An herbaceous, twining vine.
Blue, purple, red or pink, tubular with two upper lobes and three lower lobes. The flowers
have spotted stripes inside a white throat, are 3/4" long, and occur singularly at leaf
Mid-spring to mid-fall.
Dried round seed capsule.
Green, smooth, vaguely triangular or arrowhead-shaped, up to 1" long.
Herbaceous, green, thin, smooth, no thorns.
The flowers attract pollinating insects, possibly hummingbirds, and the plant hosts the
Common Buckeye butterfly caterpillar.
Toxic / Danger:
California to Texas, Florida and Mexico.
Cultivation and Uses
USDA hardiness zones:
8b-10. This plant can recover from its roots at 15°F or above.
Part shade is needed in high temperatures.
Two weeks maximum.
Full sun to part shade.
Locate this desert plant on a fence or trellis in part shade. Mulch the root area.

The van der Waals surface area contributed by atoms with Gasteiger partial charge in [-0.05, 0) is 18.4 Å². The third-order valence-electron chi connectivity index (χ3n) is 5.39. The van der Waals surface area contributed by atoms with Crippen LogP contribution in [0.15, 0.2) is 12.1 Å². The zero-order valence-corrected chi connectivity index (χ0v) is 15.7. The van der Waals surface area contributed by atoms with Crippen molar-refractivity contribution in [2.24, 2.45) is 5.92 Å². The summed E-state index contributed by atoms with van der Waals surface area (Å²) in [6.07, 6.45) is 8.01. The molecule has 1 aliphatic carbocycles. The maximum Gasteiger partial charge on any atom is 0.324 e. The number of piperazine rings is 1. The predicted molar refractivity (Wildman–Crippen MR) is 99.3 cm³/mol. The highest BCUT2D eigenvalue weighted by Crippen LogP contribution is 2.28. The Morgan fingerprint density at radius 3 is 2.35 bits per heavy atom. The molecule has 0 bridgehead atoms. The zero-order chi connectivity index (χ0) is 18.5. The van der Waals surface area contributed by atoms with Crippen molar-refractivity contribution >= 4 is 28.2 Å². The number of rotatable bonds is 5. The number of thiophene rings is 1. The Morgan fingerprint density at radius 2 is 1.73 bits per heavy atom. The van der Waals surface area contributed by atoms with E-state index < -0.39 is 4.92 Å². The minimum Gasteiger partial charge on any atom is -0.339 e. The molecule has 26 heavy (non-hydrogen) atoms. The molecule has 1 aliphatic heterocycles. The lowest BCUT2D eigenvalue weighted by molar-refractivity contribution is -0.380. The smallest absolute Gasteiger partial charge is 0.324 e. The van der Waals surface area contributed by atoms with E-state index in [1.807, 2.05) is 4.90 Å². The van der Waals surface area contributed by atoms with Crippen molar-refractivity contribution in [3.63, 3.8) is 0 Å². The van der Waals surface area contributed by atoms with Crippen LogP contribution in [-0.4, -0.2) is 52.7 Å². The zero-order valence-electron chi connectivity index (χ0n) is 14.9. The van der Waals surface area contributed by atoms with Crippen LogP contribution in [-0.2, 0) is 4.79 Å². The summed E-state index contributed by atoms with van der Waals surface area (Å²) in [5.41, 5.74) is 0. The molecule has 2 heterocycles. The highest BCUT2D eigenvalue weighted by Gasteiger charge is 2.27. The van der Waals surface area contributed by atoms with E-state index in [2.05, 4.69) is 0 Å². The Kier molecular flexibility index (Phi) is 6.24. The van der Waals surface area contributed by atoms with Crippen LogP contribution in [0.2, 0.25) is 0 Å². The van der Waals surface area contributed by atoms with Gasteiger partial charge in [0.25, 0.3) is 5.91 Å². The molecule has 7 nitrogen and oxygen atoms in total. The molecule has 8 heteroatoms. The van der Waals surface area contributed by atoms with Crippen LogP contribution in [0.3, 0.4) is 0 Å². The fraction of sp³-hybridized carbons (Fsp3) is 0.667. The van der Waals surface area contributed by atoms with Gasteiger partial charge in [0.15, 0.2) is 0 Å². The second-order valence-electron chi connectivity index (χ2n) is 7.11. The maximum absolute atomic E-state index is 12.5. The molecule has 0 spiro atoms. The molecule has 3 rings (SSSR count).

This plant needs a well drained location, but is tolerant of soil types otherwise. It
performs better with some organic material present, and pH 6.0-7.8 (slightly acidic to
Water after becoming established:
This plant displays best with irrigation once a week but may tolerate once every two weeks.
The root area should be protected from winter freezes and summer heat with an organic mulch.
Removing green seed capsules may increase blooms. Remove dead vines and leaves as needed.
Dead vines, leaves, and seed capsules in fall or during drought.
A delicate-appearing ornamental for close viewing.
This plant is awaiting taxonomic reevaluation. It has been variously assigned to the
Figwort (Scrophulariaceae) and plantain (Plantaginaceae) families.
The most common scientific synonym is Maurandya antirrhiniflora.
Do you have additional information or a different experience for this plant that you would
like to share? Email info@GardenOracle.com. All contributions are welcome and appreciated.